When it comes to someone developing into the best version of themselves, we've been tricked into believing a common myth: It's the idea that people grow into this version of themselves on their own.
We have all thought about this or even tried it. If you just read enough, practice enough, watch enough or get enough reps, your growth and development will take of itself.
There is one big problem with this mindset; you are only going to be able to take yourself so far on your own, and it's not going to be the best version of yourself.
This is where leadership comes in. As Alex Judd, CEO of Path for Growth, reminded me in a recent episode of The John Eades Podcast, "The highest calling of a leader is to unleash the best in others." He continued, "If you're going to pursue that calling of leadership, you have to believe the best is possible."
A leader's highest calling is to unleash the best in others.
There are many reasons leaders stop short of helping unleash the best in others, but to put them in the most common order, it would be:
They don't think they are good enough or worthy enough to do it
They don't know how to do it
They are concerned about losing team members to turnover
They are fearful team members will surpass them (thus the leader becomes less valuable)
If you have ever felt these or experienced any of these from a previous boss, know these are unhealthy and faulty beliefs. And before anyone can change how they do something, it begins with their beliefs. If you take nothing else away from this article, please remember this; the things you believe determine how you behave.
The things you believe determine how you behave.
So how do you change your beliefs and unleash the best in others? Here are four tips to keep in mind:
I know this sounds counterintuitive, but you have to start with the correct mindset that you can't do the self-disciplined work for anyone else. You should model the behavior and demonstrate to your team the kind of effort and discipline it takes to unleash the best version of yourself, but you shouldn't force them to do the same.
It reminds me of the old quote; "you can lead a horse to water, but you can't make it drink." A leader's job is not to do the work for someone else. Instead, it's to be a vehicle to help them develop.
A leader's job is not to do the work for someone else. Instead, it's to be a vehicle to help them develop.
The best and easiest way to unleash the best in others is to have a solid grasp on what they are trying to achieve and where they are trying to go. Too often, leaders assume people want to arrive at the same or a similar destination as they do.
For example, a salesperson may want to be a VP of Sales, but not every salesperson wants to go on to be a VP of Sales. It's possible for a college basketball player to have a vision of playing in the NBA, but not every college basketball player wants to play professional basketball.
The only way to unleash the best in others is to uncover their personal goals, dreams, and aspirations and tie your coaching to helping them achieve those things.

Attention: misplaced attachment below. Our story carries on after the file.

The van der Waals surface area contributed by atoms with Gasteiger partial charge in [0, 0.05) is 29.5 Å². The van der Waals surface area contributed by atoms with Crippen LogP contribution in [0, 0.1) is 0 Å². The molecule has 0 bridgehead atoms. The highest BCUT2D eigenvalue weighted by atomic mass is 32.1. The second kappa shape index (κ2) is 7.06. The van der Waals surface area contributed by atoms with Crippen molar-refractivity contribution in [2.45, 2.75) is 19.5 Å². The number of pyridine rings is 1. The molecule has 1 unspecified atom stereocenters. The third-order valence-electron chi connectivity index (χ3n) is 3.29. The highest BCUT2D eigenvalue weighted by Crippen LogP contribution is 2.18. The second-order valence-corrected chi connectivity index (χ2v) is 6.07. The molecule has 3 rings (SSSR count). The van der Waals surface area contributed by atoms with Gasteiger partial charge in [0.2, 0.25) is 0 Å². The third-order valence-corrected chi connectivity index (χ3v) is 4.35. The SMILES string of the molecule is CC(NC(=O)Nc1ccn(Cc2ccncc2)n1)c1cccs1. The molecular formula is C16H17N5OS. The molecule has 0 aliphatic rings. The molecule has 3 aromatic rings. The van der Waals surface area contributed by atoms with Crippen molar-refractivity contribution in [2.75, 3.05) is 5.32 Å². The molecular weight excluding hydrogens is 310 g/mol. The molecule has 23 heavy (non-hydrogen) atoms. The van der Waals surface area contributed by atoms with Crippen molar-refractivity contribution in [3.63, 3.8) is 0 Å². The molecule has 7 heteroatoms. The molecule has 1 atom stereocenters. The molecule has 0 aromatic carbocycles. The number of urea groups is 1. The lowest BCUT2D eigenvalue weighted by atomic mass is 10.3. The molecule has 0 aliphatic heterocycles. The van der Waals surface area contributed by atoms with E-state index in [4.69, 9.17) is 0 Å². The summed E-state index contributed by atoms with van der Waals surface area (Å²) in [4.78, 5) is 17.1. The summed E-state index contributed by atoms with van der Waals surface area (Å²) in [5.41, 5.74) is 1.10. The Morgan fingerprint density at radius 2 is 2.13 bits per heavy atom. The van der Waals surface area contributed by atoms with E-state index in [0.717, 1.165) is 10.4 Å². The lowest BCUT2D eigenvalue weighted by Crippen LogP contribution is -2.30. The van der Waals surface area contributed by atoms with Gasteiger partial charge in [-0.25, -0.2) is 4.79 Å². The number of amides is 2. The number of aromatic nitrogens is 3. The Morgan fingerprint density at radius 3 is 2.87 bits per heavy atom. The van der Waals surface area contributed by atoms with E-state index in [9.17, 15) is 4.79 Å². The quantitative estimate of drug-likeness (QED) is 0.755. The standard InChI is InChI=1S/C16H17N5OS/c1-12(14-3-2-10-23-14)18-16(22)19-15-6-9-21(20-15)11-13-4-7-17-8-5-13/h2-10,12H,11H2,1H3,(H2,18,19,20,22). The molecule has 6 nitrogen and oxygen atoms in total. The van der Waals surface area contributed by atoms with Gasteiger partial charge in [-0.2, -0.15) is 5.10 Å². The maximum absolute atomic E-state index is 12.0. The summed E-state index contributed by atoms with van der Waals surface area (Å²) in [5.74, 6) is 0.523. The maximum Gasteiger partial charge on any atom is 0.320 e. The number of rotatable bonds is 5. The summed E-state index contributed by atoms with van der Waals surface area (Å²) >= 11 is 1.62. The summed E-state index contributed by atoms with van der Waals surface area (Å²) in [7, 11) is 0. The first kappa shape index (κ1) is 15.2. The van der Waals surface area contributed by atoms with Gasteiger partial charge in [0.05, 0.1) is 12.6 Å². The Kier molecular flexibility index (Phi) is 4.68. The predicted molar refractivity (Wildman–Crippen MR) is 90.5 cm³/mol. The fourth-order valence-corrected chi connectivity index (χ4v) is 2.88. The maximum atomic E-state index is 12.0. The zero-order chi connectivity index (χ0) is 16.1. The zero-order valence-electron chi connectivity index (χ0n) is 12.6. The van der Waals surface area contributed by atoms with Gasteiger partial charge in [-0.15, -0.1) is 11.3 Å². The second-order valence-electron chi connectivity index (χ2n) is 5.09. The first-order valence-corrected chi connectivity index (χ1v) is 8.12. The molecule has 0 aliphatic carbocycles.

If you settle for the same opportunities, output, or effort people give on a day in, day out basis; there won't be much growth. One of my favorite quotes on the subject comes from Fred DeVito, "if it doesn't challenge you, it won't change you!" Often what leaders must do is to challenge their team healthily.
If it doesn't challenge you, it won't change you.
Challenging people in a healthy way comes in many forms. For example, you can do it verbally in coaching interactions or with development opportunities such as industry events, distributing books, sharing blogs, or bringing in a speaker. Instead of getting caught up in how you do this for your team, the key is that you are doing it.
The danger of this kind of challenging approach is if the people you are trying to develop don't know you care about them, you risk challenging them having the opposite of your intended effect. So keep in mind one of my favorite leadership lessons, "connect before you correct."
Connect before you correct.
One way a leader separates themselves from being a manager is the mindset they take to coaching others. A coach, by definition, trains and instructs. Coaching comes from the word "carriage," meaning to take someone from point A to point B.
In our Coaching for Excellence workshops, I teach leaders to embrace the mindset of an "Uber Coach." Much like an uber driver, leaders must be willing and able to coach team members anyplace and anytime when needed or required.
Coaching once a year in a performance review isn't coaching, it's negligence.
If you are going to unleash the best in others, you must coach them like crazy. While outside professional or executive coaches can provide tremendous perspective, they can't coach daily. If you lead a team, it's your responsibility to make coaching your people a top priority.
Doing these things will not work on 100% of the people you pour into. But it will work on individuals who are coachable and desire to get better.
This is when your leadership efforts will propel them to unleash the best version of themselves and allow them to move onwards and upwards to bigger and better things.
John is the CEO of LearnLoft, author of, F.M.L. Standing Out & Being a Leader and host of the 'Follow My Lead' Podcast. He writes or has been featured on Inc.com, LinkedIn Pulse, TrainingIndustry.com, eLearningIndustry.com, CNBC Money, and more. John completed his education at the University of Maryland College.